The Ute Trail

The trail which the Indians followed to the Garden of the Gods was traced by a Pikes Peak pioneer of 1860 named Irving Howbert. Howbert spent many years studying the Indians, their habits, and their trails. In later life he wrote a book: The Indians of the Pikes Peak Region.

Howbert said that this Indian trail through the Garden was a branch of the old Ute Trail. It came in from the northeast through Templeton Gap, crossed Monument Creek near present Fillmore Street, the went over the Mesa, most likely descending to Camp Creek by way of an easy incline. It passed through the Niobrara Ridge over the natural saddle that is now filled by the Chambers dam. The trail then climbed to the site of the old Visitors' Center, crossed Ridge Road just below, and descended to a meeting with the main trail at Becker's Lane. From Becker's Lane the combined trails continued to the springs of Manitou, then into the mountains around the north side of Pikes Peak.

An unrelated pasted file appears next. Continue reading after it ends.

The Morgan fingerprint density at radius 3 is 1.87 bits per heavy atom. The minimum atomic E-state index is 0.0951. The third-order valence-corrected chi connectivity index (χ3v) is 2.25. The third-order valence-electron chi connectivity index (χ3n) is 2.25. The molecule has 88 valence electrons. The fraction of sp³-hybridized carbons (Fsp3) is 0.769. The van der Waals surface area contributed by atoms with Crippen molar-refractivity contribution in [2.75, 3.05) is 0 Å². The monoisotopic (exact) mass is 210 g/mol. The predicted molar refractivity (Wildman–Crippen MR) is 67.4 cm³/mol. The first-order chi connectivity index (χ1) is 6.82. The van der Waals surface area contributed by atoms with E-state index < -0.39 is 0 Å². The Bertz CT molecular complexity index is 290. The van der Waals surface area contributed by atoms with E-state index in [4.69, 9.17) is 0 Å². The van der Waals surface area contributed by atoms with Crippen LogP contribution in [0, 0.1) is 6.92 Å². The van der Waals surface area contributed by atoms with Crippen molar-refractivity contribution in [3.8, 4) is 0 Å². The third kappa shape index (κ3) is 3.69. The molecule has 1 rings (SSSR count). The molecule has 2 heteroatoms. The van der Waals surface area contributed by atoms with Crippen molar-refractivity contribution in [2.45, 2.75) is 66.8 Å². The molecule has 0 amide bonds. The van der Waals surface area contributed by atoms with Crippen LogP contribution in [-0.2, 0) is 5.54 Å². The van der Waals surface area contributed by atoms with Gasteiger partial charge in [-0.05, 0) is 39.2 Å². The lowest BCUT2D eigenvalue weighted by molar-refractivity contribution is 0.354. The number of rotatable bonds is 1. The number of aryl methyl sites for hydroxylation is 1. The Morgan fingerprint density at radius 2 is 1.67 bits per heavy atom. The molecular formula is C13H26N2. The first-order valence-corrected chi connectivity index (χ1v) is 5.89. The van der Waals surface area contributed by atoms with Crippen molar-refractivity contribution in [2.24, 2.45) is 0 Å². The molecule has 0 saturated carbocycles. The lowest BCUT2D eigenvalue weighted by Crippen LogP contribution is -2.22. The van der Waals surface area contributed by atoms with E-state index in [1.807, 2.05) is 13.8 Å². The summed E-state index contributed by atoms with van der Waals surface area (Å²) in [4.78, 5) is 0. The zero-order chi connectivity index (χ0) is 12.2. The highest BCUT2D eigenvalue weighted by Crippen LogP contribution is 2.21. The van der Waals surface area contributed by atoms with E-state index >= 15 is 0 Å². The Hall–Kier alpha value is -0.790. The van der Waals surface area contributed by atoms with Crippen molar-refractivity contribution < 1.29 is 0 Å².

This old Indian trail through the Garden was probably more in the nature of a corridor than a narrow track. Certainly it followed the easiest route possible. There remains no physical evidence of the trail today. There is, however, a stone marker placed on the trail corridor in 1935 by the Daughters of the American Revolution. The marker reads in part: "THIS STONE MARKS THE INDIAN TRAIL USED BY THE PLAINS INDIANS TO UTE PASS."


DAR Marker


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